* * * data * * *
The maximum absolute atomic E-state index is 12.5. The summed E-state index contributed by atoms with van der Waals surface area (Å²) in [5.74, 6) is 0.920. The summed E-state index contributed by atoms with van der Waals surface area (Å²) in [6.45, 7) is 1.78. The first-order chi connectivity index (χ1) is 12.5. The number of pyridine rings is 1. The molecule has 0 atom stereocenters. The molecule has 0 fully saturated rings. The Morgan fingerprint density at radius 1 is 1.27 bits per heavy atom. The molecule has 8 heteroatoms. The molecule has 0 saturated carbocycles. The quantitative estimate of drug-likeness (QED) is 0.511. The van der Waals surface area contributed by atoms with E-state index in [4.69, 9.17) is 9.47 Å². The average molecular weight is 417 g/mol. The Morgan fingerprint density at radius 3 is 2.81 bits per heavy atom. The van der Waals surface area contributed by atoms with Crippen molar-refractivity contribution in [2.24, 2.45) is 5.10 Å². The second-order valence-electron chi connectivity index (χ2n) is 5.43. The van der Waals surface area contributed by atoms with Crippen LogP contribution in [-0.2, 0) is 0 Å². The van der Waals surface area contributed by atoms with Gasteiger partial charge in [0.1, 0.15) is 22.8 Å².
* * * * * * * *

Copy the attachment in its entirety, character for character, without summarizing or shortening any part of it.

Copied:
The maximum absolute atomic E-state index is 12.5. The summed E-state index contributed by atoms with van der Waals surface area (Å²) in [5.74, 6) is 0.920. The summed E-state index contributed by atoms with van der Waals surface area (Å²) in [6.45, 7) is 1.78. The first-order chi connectivity index (χ1) is 12.5. The number of pyridine rings is 1. The molecule has 0 atom stereocenters. The molecule has 0 fully saturated rings. The Morgan fingerprint density at radius 1 is 1.27 bits per heavy atom. The molecule has 8 heteroatoms. The molecule has 0 saturated carbocycles. The quantitative estimate of drug-likeness (QED) is 0.511. The van der Waals surface area contributed by atoms with E-state index in [4.69, 9.17) is 9.47 Å². The average molecular weight is 417 g/mol. The Morgan fingerprint density at radius 3 is 2.81 bits per heavy atom. The van der Waals surface area contributed by atoms with Crippen molar-refractivity contribution in [2.24, 2.45) is 5.10 Å². The second-order valence-electron chi connectivity index (χ2n) is 5.43. The van der Waals surface area contributed by atoms with Crippen LogP contribution in [-0.2, 0) is 0 Å². The van der Waals surface area contributed by atoms with Gasteiger partial charge in [0.1, 0.15) is 22.8 Å².